Latin Dictionary is now

Latin Dictionary is now

After months of promises, it's finally here! The Latin Dictionary is getting a new update, hopefully full of exciting features. But first things first. You may have noticed that a few months ago I ran a poll on Twitter about what I should rename the dictionary, and then nothing happened. I'm keeping my promise to use the name that won the poll, so it's time for a rebrand. Hopefully it will be much better than Twitter's "to X". The Latin Dictionary will now be called, and that will also be the new domain for the dictionary. No need to panic if you got used to, as I will keep the redirect active indefinitely (or at least as long as I keep the domain).

Why the name change? Many friends told me that they wished to cite the dictionary as a source but were hesitant because of the domain name. Also, the previous name was too generic, and there are many dictionaries in the wild. I realised that I should give it something more unique. Luckily, Jan Odstrčilík came up with several ideas, all of which were amazing, and one of them was Vocabula - which many of you voted for. So a big thank you to him!

The name is not, however, the only change. You will probably notice the main difference right away when you try to search for a word. The results are now displayed in a completely different way. Over the past year, in my spare time, I have been trying to figure out how to convert the Whitaker list of words into a human-readable form, and this is the result.

New design of Vocabula

The output of the Whitaker dictionary is now parsed on the server and the meanings of words are separated into sections. Whitaker also provides useful information about the frequency of the word, its geographical location and its usage. All this information was hidden behind single letter abbreviations which were very difficult to decipher for anyone who had not used Whitaker before. The results for a single entry are also sorted by frequency, which means that the word you're looking for is most likely to be at the top, rather than at the bottom, as was often the case with Whitaker's simple results.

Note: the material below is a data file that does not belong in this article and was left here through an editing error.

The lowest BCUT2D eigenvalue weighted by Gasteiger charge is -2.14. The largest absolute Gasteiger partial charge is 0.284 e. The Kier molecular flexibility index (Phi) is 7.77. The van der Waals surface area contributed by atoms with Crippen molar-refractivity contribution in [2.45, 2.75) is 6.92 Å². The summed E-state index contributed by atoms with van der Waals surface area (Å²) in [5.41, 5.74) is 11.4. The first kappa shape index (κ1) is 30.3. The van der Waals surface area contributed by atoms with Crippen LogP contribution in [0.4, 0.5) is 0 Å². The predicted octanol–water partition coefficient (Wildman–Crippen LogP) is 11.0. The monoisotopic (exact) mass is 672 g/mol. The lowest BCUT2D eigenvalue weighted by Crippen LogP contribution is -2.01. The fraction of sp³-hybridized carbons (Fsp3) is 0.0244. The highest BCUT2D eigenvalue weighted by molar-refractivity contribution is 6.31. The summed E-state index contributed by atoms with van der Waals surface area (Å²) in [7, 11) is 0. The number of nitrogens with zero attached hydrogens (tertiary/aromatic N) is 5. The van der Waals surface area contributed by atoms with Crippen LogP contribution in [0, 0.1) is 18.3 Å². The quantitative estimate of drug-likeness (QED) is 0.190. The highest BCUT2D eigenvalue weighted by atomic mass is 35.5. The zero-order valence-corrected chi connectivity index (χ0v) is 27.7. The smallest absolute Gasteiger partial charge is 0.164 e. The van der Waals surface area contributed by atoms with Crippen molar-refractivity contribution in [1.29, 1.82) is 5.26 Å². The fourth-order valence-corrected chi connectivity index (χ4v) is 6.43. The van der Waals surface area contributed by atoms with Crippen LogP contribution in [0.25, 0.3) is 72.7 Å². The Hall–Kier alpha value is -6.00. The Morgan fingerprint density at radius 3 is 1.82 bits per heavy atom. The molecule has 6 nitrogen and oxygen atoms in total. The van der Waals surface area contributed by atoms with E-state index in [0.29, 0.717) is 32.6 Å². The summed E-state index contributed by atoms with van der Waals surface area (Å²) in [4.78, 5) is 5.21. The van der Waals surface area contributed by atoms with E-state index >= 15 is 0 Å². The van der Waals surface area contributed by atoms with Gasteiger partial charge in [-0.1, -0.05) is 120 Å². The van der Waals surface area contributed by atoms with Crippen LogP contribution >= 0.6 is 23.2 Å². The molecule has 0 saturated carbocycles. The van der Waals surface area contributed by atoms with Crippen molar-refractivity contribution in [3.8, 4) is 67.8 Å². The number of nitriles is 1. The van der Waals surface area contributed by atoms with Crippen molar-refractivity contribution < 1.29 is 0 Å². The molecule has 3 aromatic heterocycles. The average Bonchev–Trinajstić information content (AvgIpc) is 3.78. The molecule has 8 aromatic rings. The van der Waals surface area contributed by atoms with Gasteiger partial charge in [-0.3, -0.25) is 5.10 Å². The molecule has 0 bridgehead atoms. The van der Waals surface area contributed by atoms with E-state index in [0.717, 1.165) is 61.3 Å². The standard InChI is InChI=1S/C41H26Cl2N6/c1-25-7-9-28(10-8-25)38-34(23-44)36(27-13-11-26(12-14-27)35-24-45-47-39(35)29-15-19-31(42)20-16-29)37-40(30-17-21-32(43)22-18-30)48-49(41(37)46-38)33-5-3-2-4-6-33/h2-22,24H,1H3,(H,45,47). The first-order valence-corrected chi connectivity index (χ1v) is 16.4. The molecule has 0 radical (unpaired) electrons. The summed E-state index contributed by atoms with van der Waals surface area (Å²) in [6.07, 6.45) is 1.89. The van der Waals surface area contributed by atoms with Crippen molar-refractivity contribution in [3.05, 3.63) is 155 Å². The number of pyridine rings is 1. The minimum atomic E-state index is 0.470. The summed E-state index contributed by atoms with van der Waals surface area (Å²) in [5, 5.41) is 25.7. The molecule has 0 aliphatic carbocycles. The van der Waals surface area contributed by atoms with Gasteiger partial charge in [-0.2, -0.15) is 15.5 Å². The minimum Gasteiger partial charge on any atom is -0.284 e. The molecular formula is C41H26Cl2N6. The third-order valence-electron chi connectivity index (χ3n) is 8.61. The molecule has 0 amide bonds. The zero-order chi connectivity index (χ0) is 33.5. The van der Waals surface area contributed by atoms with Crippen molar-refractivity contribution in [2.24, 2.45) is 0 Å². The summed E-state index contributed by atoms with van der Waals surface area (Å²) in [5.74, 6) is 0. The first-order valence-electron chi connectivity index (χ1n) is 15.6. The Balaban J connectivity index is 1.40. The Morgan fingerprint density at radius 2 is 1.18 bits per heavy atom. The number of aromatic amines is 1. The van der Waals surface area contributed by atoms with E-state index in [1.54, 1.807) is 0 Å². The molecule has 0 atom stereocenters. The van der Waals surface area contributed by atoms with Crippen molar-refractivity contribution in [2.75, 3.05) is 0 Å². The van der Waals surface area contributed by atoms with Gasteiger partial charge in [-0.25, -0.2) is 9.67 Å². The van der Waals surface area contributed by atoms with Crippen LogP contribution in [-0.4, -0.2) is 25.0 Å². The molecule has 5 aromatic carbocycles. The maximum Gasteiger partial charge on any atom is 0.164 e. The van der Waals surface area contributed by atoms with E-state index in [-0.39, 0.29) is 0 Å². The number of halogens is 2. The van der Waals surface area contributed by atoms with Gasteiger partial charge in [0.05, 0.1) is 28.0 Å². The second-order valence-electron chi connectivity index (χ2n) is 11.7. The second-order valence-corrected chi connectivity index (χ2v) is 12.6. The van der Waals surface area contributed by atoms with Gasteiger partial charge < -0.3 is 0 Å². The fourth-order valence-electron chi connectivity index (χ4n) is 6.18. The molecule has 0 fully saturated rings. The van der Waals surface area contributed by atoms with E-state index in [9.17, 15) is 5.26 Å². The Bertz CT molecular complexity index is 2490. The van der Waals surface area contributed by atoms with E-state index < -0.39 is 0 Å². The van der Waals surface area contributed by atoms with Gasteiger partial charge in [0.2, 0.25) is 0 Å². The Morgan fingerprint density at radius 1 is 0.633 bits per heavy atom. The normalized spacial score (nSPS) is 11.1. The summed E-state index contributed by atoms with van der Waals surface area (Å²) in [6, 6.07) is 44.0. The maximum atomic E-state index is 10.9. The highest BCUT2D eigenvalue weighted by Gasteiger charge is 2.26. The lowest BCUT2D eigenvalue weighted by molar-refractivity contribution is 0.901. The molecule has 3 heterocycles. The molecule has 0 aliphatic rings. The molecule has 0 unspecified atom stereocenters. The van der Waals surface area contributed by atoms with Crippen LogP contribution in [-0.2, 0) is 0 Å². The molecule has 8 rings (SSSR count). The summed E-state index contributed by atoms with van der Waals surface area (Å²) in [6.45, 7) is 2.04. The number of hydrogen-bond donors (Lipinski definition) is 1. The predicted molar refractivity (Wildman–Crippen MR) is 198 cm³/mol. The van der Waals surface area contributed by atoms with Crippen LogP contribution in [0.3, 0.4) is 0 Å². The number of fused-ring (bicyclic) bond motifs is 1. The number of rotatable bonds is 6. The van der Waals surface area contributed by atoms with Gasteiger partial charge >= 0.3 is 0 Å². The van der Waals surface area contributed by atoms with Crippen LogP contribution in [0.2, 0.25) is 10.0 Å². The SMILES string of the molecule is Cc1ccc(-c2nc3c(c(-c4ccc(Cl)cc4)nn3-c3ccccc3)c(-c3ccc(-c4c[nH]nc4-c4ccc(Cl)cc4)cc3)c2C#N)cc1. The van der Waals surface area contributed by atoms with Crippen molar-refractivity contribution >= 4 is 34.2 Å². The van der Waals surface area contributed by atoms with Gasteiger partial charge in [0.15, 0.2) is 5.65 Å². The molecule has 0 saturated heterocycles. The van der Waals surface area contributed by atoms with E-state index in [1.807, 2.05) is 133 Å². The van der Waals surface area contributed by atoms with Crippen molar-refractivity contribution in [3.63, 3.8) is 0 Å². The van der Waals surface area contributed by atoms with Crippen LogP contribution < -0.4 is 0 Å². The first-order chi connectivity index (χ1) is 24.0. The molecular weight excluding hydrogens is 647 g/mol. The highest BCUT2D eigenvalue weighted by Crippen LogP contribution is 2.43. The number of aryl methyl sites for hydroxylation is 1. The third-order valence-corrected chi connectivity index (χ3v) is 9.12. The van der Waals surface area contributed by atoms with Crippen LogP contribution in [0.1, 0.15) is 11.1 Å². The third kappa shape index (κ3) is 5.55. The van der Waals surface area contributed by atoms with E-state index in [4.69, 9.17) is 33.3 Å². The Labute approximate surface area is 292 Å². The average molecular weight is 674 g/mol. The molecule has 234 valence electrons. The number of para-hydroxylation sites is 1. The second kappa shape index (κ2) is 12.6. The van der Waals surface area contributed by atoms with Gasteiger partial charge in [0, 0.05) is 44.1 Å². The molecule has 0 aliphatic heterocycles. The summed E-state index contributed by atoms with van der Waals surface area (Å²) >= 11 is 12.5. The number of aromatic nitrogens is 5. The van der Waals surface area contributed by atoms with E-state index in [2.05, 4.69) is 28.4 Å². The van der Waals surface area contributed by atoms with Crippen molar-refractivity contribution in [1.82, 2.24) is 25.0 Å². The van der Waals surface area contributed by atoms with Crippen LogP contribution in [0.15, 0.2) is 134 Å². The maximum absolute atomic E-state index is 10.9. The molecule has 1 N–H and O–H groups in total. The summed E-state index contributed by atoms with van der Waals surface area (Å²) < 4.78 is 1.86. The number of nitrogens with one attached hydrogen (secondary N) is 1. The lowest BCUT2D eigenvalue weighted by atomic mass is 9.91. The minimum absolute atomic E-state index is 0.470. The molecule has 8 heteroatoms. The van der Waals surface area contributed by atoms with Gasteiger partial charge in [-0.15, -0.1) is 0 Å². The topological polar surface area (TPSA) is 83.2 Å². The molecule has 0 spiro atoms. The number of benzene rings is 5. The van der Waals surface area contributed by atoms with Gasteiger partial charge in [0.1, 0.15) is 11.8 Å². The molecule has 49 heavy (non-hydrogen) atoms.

For people who prefer the traditional list, you can either use the "show raw data" toggle at the top of each entry to switch to an old results page, or you can use the global flag. Just type disable:transformation in the search bar and it will be disabled for good.

I have also decided to use the OpenAI ChatGPT 4 model for translation and lemmatisation, which should provide more accurate translations. However, it may take a bit longer to load the results, so please be patient. Also, there is still a limit to how much I'm willing to spend on requests to OpenAI, so if you see a message that the limit has been reached, please try again later.

The last thing that's new will please the French visitors of Vocabula. My great friend Martina Vacková-Reiterová has agreed to help me with the French translation, so is now available in French. Many thanks to her! If you find any typos, don't hesitate to let me know and I'll fix them as soon as possible. Unfortunately, Whitaker's translation is not available in French, nor is it available in Czech. Languages can be tricky, and even though I have ideas about how to fully translate it, I'm a bit worried about losing the actual meaning of the words, so it'll stay in English for now.

And that's about it. I hope you enjoy, and if you find any bugs or have any suggestions on how to make it even better, let me know 🙂 .